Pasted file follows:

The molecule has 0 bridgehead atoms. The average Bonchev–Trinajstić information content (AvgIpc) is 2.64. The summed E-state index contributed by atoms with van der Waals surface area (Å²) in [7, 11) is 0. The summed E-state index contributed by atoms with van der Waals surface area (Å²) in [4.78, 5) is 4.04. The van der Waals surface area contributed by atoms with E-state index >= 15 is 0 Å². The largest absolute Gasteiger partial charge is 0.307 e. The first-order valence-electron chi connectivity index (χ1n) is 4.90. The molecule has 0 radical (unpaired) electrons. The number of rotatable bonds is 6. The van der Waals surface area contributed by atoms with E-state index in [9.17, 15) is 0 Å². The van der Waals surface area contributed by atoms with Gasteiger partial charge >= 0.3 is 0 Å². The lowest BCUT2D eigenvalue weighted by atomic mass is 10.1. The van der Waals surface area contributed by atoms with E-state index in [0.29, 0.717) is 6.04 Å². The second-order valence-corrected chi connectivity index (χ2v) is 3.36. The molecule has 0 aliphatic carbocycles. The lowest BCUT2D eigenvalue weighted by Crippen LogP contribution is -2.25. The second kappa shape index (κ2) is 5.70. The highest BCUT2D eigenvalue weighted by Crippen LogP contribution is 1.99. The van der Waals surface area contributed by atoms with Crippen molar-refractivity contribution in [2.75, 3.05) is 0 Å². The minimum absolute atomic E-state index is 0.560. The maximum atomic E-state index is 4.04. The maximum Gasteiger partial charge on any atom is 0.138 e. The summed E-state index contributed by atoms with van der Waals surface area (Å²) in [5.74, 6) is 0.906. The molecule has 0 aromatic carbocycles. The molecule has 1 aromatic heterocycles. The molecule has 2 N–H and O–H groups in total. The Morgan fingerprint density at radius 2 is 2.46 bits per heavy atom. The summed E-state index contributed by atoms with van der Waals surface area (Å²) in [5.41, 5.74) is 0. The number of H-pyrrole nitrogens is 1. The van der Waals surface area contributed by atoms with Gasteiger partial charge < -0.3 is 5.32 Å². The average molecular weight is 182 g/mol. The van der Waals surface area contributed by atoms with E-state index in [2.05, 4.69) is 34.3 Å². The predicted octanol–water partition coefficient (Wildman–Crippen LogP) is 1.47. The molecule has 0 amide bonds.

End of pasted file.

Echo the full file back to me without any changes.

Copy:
The molecule has 0 bridgehead atoms. The average Bonchev–Trinajstić information content (AvgIpc) is 2.64. The summed E-state index contributed by atoms with van der Waals surface area (Å²) in [7, 11) is 0. The summed E-state index contributed by atoms with van der Waals surface area (Å²) in [4.78, 5) is 4.04. The van der Waals surface area contributed by atoms with E-state index >= 15 is 0 Å². The largest absolute Gasteiger partial charge is 0.307 e. The first-order valence-electron chi connectivity index (χ1n) is 4.90. The molecule has 0 radical (unpaired) electrons. The number of rotatable bonds is 6. The van der Waals surface area contributed by atoms with E-state index in [9.17, 15) is 0 Å². The van der Waals surface area contributed by atoms with Gasteiger partial charge >= 0.3 is 0 Å². The lowest BCUT2D eigenvalue weighted by atomic mass is 10.1. The van der Waals surface area contributed by atoms with E-state index in [0.29, 0.717) is 6.04 Å². The second-order valence-corrected chi connectivity index (χ2v) is 3.36. The molecule has 0 aliphatic carbocycles. The lowest BCUT2D eigenvalue weighted by Crippen LogP contribution is -2.25. The second kappa shape index (κ2) is 5.70. The highest BCUT2D eigenvalue weighted by Crippen LogP contribution is 1.99. The van der Waals surface area contributed by atoms with Crippen molar-refractivity contribution in [2.75, 3.05) is 0 Å². The minimum absolute atomic E-state index is 0.560. The maximum atomic E-state index is 4.04. The maximum Gasteiger partial charge on any atom is 0.138 e. The summed E-state index contributed by atoms with van der Waals surface area (Å²) in [5.74, 6) is 0.906. The molecule has 0 aromatic carbocycles. The molecule has 1 aromatic heterocycles. The molecule has 2 N–H and O–H groups in total. The Morgan fingerprint density at radius 2 is 2.46 bits per heavy atom. The summed E-state index contributed by atoms with van der Waals surface area (Å²) in [5.41, 5.74) is 0. The number of H-pyrrole nitrogens is 1. The van der Waals surface area contributed by atoms with Gasteiger partial charge < -0.3 is 5.32 Å². The average molecular weight is 182 g/mol. The van der Waals surface area contributed by atoms with E-state index in [2.05, 4.69) is 34.3 Å². The predicted octanol–water partition coefficient (Wildman–Crippen LogP) is 1.47. The molecule has 0 amide bonds.